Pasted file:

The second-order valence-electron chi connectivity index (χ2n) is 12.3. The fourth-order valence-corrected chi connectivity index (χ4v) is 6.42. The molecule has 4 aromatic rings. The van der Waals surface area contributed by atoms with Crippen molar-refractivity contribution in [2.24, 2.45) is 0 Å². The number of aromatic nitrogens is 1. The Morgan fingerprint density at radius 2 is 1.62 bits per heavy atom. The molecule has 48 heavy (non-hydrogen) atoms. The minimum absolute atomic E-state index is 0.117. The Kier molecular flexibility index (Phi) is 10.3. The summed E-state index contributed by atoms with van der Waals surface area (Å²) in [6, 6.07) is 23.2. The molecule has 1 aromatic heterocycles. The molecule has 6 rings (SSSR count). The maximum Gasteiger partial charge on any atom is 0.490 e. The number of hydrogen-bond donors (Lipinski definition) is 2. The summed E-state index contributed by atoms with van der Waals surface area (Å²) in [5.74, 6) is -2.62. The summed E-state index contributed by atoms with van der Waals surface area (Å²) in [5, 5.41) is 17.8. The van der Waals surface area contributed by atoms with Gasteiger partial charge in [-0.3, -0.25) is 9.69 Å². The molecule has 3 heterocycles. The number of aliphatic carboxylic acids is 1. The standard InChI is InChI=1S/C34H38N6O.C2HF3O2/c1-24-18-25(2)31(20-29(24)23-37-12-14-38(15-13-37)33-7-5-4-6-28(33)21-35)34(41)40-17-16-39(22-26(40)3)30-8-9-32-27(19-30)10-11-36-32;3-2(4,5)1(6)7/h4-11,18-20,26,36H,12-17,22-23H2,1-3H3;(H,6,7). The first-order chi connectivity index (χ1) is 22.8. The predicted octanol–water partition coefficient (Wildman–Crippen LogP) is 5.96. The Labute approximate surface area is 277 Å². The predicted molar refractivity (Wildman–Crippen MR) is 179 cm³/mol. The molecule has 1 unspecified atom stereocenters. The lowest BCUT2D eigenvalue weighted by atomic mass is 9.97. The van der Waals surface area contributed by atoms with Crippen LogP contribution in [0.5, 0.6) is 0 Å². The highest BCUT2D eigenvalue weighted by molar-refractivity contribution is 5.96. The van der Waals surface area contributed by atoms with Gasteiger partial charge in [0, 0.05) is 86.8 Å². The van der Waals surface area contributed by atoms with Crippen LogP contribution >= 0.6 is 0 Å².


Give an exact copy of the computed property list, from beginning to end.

The second-order valence-electron chi connectivity index (χ2n) is 12.3. The fourth-order valence-corrected chi connectivity index (χ4v) is 6.42. The molecule has 4 aromatic rings. The van der Waals surface area contributed by atoms with Crippen molar-refractivity contribution in [2.24, 2.45) is 0 Å². The number of aromatic nitrogens is 1. The Morgan fingerprint density at radius 2 is 1.62 bits per heavy atom. The molecule has 48 heavy (non-hydrogen) atoms. The minimum absolute atomic E-state index is 0.117. The Kier molecular flexibility index (Phi) is 10.3. The summed E-state index contributed by atoms with van der Waals surface area (Å²) in [6, 6.07) is 23.2. The molecule has 1 aromatic heterocycles. The molecule has 6 rings (SSSR count). The maximum Gasteiger partial charge on any atom is 0.490 e. The number of hydrogen-bond donors (Lipinski definition) is 2. The summed E-state index contributed by atoms with van der Waals surface area (Å²) in [5.74, 6) is -2.62. The summed E-state index contributed by atoms with van der Waals surface area (Å²) in [5, 5.41) is 17.8. The van der Waals surface area contributed by atoms with Gasteiger partial charge in [-0.3, -0.25) is 9.69 Å². The molecule has 3 heterocycles. The number of aliphatic carboxylic acids is 1. The standard InChI is InChI=1S/C34H38N6O.C2HF3O2/c1-24-18-25(2)31(20-29(24)23-37-12-14-38(15-13-37)33-7-5-4-6-28(33)21-35)34(41)40-17-16-39(22-26(40)3)30-8-9-32-27(19-30)10-11-36-32;3-2(4,5)1(6)7/h4-11,18-20,26,36H,12-17,22-23H2,1-3H3;(H,6,7). The first-order chi connectivity index (χ1) is 22.8. The predicted octanol–water partition coefficient (Wildman–Crippen LogP) is 5.96. The Labute approximate surface area is 277 Å². The predicted molar refractivity (Wildman–Crippen MR) is 179 cm³/mol. The molecule has 1 unspecified atom stereocenters. The lowest BCUT2D eigenvalue weighted by atomic mass is 9.97. The van der Waals surface area contributed by atoms with Crippen LogP contribution in [0.5, 0.6) is 0 Å². The highest BCUT2D eigenvalue weighted by molar-refractivity contribution is 5.96. The van der Waals surface area contributed by atoms with Gasteiger partial charge in [0, 0.05) is 86.8 Å². The van der Waals surface area contributed by atoms with Crippen LogP contribution >= 0.6 is 0 Å².